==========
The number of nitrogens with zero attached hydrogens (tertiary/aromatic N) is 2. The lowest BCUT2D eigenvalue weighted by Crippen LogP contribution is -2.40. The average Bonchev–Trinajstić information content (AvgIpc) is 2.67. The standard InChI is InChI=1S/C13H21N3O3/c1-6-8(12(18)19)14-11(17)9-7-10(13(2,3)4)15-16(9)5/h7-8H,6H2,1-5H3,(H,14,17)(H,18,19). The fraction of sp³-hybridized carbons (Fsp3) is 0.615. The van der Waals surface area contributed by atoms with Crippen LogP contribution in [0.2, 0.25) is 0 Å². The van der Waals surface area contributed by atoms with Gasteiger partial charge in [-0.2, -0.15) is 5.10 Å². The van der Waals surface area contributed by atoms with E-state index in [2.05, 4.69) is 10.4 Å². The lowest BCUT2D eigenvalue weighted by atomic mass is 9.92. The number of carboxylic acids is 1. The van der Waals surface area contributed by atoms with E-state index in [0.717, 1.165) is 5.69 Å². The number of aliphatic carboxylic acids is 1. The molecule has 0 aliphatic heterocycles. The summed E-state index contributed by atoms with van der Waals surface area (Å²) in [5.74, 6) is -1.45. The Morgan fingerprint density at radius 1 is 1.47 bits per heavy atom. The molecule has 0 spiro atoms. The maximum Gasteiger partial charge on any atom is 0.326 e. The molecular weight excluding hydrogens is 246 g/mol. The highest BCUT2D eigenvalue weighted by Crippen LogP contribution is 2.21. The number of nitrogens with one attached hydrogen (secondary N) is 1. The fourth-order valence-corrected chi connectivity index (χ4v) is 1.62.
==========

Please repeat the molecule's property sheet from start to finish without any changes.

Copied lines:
The number of nitrogens with zero attached hydrogens (tertiary/aromatic N) is 2. The lowest BCUT2D eigenvalue weighted by Crippen LogP contribution is -2.40. The average Bonchev–Trinajstić information content (AvgIpc) is 2.67. The standard InChI is InChI=1S/C13H21N3O3/c1-6-8(12(18)19)14-11(17)9-7-10(13(2,3)4)15-16(9)5/h7-8H,6H2,1-5H3,(H,14,17)(H,18,19). The fraction of sp³-hybridized carbons (Fsp3) is 0.615. The van der Waals surface area contributed by atoms with Crippen LogP contribution in [0.2, 0.25) is 0 Å². The van der Waals surface area contributed by atoms with Gasteiger partial charge in [-0.2, -0.15) is 5.10 Å². The van der Waals surface area contributed by atoms with E-state index in [2.05, 4.69) is 10.4 Å². The lowest BCUT2D eigenvalue weighted by atomic mass is 9.92. The number of carboxylic acids is 1. The van der Waals surface area contributed by atoms with E-state index in [0.717, 1.165) is 5.69 Å². The number of aliphatic carboxylic acids is 1. The molecule has 0 aliphatic heterocycles. The summed E-state index contributed by atoms with van der Waals surface area (Å²) in [5.74, 6) is -1.45. The Morgan fingerprint density at radius 1 is 1.47 bits per heavy atom. The molecule has 0 spiro atoms. The maximum Gasteiger partial charge on any atom is 0.326 e. The molecular weight excluding hydrogens is 246 g/mol. The highest BCUT2D eigenvalue weighted by Crippen LogP contribution is 2.21. The number of nitrogens with one attached hydrogen (secondary N) is 1. The fourth-order valence-corrected chi connectivity index (χ4v) is 1.62.